How to Save Money for Christmas in a Short Amount of Time

Build Up Your Holiday Gift Budget in Just Two Short Months

Can you believe that Black Friday is just a month away? It’s the biggest shopping day of the year and there will be countless deals to take advantage of to ramp up for the holiday season. After that, you have just under a month until Christmas. How does your holiday budget look this year? Have you been saving money for the holidays throughout the year or are you just now starting to seriously think about it?

Either way, the last thing you want to do this year is rack up another credit card bill just to buy gifts and maybe pay for some travel. If you do, you’ll be like millions of other Americans who find themselves with a bad financial hangover come January. So, with just two short months until Christmas how can anyone save up enough money to pay for the holidays?

Save $50 a Week Starting Right Now

giftsStarting today, put $50 in a savings account meant for holiday spending. Do it right now! If you already have a savings account you can just use that, but it’s even better if you create and designate a new account strictly for this purpose so that the money doesn’t mysteriously disappear as it gets spent on other things. A good way to start is to open up an online savings account.

What will $50 a week add up to by Christmas? About $400. How many presents does $400 buy? It depends on who you’re buying for, but that’s a good chunk of change that can put a dent in your holiday budget. If you have to travel to visit family that could even cover your airline ticket. Either way, by tucking away just $50 a week from now until Christmas you can have a nice cushion set aside to use as you begin buying gifts.

Want to do one better? If your spouse or partner also works have them save $50 each week. Now you’ve just created an automatic savings plan that will put $800 in your account by Christmas. That isn’t chump change and it can really make a difference this holiday season.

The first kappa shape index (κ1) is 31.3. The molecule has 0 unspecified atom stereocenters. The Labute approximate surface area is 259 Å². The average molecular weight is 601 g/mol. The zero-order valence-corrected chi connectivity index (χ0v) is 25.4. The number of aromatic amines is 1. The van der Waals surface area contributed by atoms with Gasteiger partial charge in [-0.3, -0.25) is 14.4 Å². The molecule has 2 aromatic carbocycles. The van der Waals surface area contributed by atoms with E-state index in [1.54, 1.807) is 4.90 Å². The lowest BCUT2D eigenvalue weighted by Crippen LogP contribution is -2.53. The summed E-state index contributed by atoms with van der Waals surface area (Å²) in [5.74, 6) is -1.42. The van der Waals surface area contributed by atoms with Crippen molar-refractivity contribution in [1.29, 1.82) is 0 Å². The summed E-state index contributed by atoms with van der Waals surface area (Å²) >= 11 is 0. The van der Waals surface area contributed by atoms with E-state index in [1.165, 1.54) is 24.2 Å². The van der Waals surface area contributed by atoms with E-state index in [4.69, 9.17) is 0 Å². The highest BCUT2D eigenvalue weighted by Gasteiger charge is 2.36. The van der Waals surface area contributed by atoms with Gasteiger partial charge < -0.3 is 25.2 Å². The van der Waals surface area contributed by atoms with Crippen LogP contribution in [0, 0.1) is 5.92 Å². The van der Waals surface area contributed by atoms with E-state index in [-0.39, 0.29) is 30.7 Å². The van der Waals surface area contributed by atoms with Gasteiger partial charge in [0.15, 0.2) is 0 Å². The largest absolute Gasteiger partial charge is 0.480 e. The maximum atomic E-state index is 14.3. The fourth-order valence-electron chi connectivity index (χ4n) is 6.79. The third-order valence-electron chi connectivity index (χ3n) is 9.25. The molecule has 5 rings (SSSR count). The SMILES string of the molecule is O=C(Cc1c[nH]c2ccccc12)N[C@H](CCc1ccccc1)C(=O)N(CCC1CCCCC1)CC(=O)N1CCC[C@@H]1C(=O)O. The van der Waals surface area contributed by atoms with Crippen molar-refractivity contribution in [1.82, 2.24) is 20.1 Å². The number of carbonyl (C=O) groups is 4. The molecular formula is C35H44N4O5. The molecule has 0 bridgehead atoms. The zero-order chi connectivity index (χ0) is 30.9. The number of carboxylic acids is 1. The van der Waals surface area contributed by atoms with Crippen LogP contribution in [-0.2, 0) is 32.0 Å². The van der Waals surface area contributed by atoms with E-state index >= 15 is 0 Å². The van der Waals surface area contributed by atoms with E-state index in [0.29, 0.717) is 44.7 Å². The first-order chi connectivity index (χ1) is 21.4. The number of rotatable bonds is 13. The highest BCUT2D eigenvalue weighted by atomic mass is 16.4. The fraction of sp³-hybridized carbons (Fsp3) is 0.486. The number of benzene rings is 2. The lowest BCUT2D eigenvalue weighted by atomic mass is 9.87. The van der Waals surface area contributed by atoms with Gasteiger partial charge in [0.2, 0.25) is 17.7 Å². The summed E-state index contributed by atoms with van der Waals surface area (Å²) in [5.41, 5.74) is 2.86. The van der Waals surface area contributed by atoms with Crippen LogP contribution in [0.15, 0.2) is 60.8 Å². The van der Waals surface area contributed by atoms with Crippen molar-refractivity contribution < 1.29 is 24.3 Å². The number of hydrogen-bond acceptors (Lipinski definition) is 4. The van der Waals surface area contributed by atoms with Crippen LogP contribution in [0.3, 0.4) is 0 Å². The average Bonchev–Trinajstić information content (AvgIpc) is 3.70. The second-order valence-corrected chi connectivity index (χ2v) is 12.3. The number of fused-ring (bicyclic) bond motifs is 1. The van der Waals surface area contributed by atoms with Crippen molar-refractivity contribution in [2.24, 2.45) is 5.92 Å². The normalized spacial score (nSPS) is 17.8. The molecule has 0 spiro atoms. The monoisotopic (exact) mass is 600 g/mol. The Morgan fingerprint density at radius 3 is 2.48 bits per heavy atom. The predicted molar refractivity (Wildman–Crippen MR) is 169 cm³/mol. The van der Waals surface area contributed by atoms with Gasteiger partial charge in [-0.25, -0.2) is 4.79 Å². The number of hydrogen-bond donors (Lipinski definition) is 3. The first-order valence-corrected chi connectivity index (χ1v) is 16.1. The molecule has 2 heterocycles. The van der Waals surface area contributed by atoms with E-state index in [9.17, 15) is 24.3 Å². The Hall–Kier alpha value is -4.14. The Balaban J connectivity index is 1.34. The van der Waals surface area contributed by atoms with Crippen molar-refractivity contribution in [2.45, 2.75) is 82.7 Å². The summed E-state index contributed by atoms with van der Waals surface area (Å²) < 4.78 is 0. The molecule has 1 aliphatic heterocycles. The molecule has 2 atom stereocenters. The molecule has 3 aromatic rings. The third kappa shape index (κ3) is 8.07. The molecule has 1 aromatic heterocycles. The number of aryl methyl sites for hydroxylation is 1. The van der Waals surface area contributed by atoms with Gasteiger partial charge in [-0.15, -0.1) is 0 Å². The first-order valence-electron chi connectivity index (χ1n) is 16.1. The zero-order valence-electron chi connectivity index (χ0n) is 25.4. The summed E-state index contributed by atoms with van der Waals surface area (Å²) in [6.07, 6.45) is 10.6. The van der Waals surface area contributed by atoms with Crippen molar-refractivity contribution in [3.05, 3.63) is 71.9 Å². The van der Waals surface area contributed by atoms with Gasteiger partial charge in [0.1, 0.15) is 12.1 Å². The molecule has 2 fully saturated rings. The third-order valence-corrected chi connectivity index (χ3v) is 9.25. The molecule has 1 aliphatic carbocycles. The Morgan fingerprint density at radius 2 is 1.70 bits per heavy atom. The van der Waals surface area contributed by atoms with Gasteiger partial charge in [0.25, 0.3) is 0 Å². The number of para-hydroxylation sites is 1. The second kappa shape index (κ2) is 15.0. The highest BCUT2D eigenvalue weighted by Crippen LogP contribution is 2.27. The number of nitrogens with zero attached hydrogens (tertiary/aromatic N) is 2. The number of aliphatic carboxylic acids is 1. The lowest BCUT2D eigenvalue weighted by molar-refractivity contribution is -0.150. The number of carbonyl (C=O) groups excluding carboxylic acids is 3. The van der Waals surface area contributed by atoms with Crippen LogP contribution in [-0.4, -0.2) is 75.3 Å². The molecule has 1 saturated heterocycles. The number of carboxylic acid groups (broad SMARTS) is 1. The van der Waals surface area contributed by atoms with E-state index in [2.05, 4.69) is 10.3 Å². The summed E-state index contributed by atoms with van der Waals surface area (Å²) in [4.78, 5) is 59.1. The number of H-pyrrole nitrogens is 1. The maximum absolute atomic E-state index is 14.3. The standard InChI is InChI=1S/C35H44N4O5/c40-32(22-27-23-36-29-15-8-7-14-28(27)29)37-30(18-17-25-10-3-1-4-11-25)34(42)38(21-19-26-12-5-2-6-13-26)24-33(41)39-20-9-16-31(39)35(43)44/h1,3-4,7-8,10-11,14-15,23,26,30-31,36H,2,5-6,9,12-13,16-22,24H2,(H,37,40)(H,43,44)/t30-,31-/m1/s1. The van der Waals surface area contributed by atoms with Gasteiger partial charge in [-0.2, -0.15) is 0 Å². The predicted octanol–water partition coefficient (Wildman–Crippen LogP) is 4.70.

Yes, You Can Afford $50 a Week

I know what you’re saying. We’re in a recession, money is tight, and there’s just no way to squeeze $50 out of my budget each week. Unless you’re already the most frugal person in the world and there is literally not a single penny left to be saved, there are plenty of ways here and there you can come up with a few dollars a week over the next two months.

1. Ditch or reduce your TV services for two months.

Sure, you’ve heard this a million times. Cutting back on your TV costs can mean big savings. Well, the reason you keep hearing it is because it’s true. But let’s look at the next few months specifically. Usually November and December are very busy months for most people. With all of the holiday travel, entertaining, shopping, and things that go along with the holidays that means you’re spending less time at home to actually watch TV. So, if you won’t have much time to enjoy your premium cable or satellite TV services you might want to downgrade for just a few months. If you reduce your package by $25 a month or cut out a premium channel or two until January that might save another $15-$30 a month. Total savings for just two months of fewer TV options could amount to $10-$15/week.

2. Eliminate just one meal out each week.

Ok, if you already make every single meal at home and never eat out this might not apply to you, but for most of us we grab a meal out at least a few times a week even if it’s just a quick lunch. But this is one of the easiest ways to save some money. Even if you only spend $5 or $6 a few times a week for lunch if you were to cut just one of those out and bring leftovers or a snack from home you instantly save that money.

Even better, if you regularly go out for dinner a few nights a week you can realize even bigger savings. Even a $15 meal at a casual dining resturant can add up to over $20 after a tip and a drink other than water. By just staying home one night a week and fixing a meal yourself you can probably do it for a fraction of the cost yielding a total savings of $10-$15 each week. If you’re married, remember, your spouse has to eat too and if you’re going out you’re spending twice as much while cooking at home usually doesn’t mean double the price so it’s an even greater savings.

3. Entertain at home instead of going out.

Who doesn’t like to have a good time with friends and family? Well, who says entertainment has to mean going out to eat, catching a movie at the theater, or some other costly night on the town? For the next month or two try ditching the entertainment nights out and do some entertaining of your own. Like to catch a movie every once and a while? Invite some friends over, pop some popcorn and have guests bring snacks and you can have a group of people watch a movie for nearly the cost of a DVD rental.